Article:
Music City Hot Chicken Is Worth Flying the Coop To Fort Collins

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Prior to founding the now-stalled Big Trouble Little Dumpling, Sam Graf and his brother Jordan Graf opened a chicken shop on one of the main drags in Fort Collins. On April 12, 2016, the duo debuted Music City Hot Chicken — a punk, funk and hip hop-fueled counter joint built around the Nashville style of fried bird. In the years that followed, the restaurant has grown into a neighborhood institution, the concentric center for many of the area’s varied subcultures and one of the state’s only purveyors of the real Tennessee heat. All novelty aside, it also fucking rocks.

For anyone who was first acquainted with Big Trouble, Music City has all the corresponding grit — with four years of accumulated stickers, tchotchkes, skate decks, books and art reinforcing the same bristly aesthetic. When the steadily-growing lines outside Sam’s house eventually drew the attention of the Larimer County Department of Health and Environment and resulted in a forced hiatus Sam said he saw coming — the restaurant owner knew he had to seek alternatives. A commissary has been floated. The possibility of a brick and mortar still remains on the table. “Dumplings aren’t dead but they’re postponed for now,” he said.

Well before Big Trouble found itself in hot water, Music City Hot Chicken was conceived after a show, though which show remains a hotly contested question. Jordan is sure inspiration landed after a Danzig and Doyle concert at The Ogden. Sam is equally certain it was something else. “I’m not sure. But I know it wasn’t that one,” he said not budging.

It is however generally agreed that after a long and eventful evening, Sam — who had recently moved back to Fort Collins following several years in Florida working with Outward Bound — agreed to make Jordan — who had also just returned from California after his career found him bouncing around an array of hotels and fine dining kitchens — some Nashville hot chicken. This was 2011.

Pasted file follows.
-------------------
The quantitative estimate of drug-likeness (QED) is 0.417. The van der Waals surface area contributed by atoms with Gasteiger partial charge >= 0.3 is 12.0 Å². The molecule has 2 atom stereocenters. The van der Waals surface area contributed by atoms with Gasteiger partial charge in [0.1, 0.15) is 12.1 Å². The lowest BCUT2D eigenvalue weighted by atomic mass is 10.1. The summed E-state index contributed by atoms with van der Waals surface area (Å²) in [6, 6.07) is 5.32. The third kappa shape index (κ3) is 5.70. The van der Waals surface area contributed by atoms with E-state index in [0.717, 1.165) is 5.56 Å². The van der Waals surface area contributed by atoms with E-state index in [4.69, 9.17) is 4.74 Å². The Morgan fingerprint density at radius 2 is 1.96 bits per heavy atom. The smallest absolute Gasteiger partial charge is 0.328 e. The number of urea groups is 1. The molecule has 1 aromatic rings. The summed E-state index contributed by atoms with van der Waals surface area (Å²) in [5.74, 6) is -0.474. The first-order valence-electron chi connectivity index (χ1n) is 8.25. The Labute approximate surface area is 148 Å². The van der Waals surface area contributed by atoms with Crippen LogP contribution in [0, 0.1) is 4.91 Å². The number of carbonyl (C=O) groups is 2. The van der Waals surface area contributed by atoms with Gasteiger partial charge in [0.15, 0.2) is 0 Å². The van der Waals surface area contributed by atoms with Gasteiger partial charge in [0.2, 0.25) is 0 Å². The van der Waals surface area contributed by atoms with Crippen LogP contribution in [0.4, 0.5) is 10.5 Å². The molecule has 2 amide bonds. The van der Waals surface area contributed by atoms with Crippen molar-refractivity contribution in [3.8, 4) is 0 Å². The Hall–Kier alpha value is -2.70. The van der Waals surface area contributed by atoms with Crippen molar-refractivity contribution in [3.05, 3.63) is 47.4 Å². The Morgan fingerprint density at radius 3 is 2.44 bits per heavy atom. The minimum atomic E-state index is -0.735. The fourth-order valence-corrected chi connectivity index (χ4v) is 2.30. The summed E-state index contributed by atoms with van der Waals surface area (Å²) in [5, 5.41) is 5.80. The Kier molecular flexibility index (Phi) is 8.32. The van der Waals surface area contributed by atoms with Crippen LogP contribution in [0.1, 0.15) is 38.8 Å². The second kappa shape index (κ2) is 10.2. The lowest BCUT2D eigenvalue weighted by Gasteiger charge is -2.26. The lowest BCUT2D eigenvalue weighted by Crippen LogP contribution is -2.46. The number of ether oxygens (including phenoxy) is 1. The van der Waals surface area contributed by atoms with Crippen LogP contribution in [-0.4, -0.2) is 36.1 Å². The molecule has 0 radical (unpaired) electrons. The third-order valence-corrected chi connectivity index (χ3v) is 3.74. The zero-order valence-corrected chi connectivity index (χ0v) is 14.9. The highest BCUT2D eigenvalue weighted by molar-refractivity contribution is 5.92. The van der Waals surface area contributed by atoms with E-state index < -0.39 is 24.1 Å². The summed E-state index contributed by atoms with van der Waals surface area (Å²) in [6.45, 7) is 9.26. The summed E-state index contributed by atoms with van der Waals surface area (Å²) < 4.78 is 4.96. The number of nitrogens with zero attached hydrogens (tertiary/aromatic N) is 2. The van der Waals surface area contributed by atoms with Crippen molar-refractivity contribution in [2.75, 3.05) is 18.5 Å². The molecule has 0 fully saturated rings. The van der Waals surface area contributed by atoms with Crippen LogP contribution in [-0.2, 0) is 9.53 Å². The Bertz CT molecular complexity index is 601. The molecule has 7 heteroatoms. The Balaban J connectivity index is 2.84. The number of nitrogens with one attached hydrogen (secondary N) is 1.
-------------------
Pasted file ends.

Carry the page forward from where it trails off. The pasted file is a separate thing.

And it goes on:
Sam had been visiting Nashville since he fell in love with the place during a visit in 2008. Attracted by the music scene — one he describes as a proper blend of hip hop, indie and a small metal scene all overlaying the omnipresent country and honkytonk — it didn’t take long before he was under the spell of the cuisine. “Like any big city in the middle of nowhere, they attract a variety of music,” said Jordan, likening it to an amplified Denver.

“Sam had an idea and I had an execution,” continued Jordan. Though it would take some time for the idea to sprout wings. “We were putting stickers everywhere two to three years before we opened,” grinned Sam. Joined by original kitchen manager Bradley Muck — who recently took the reigns as general manager — the trio spent those valuable years meticulously distilling the project, creating a menu that is as much them as it is Nashville. Muck — who graduated with a Culinary Arts degree from Oklahoma State University — spent time as the executive chef at the Fort Collins Brewery and the northern iteration of The Kitchen, before bringing his knowledge and highbrow technique to the decidedly casual restaurant-to-be.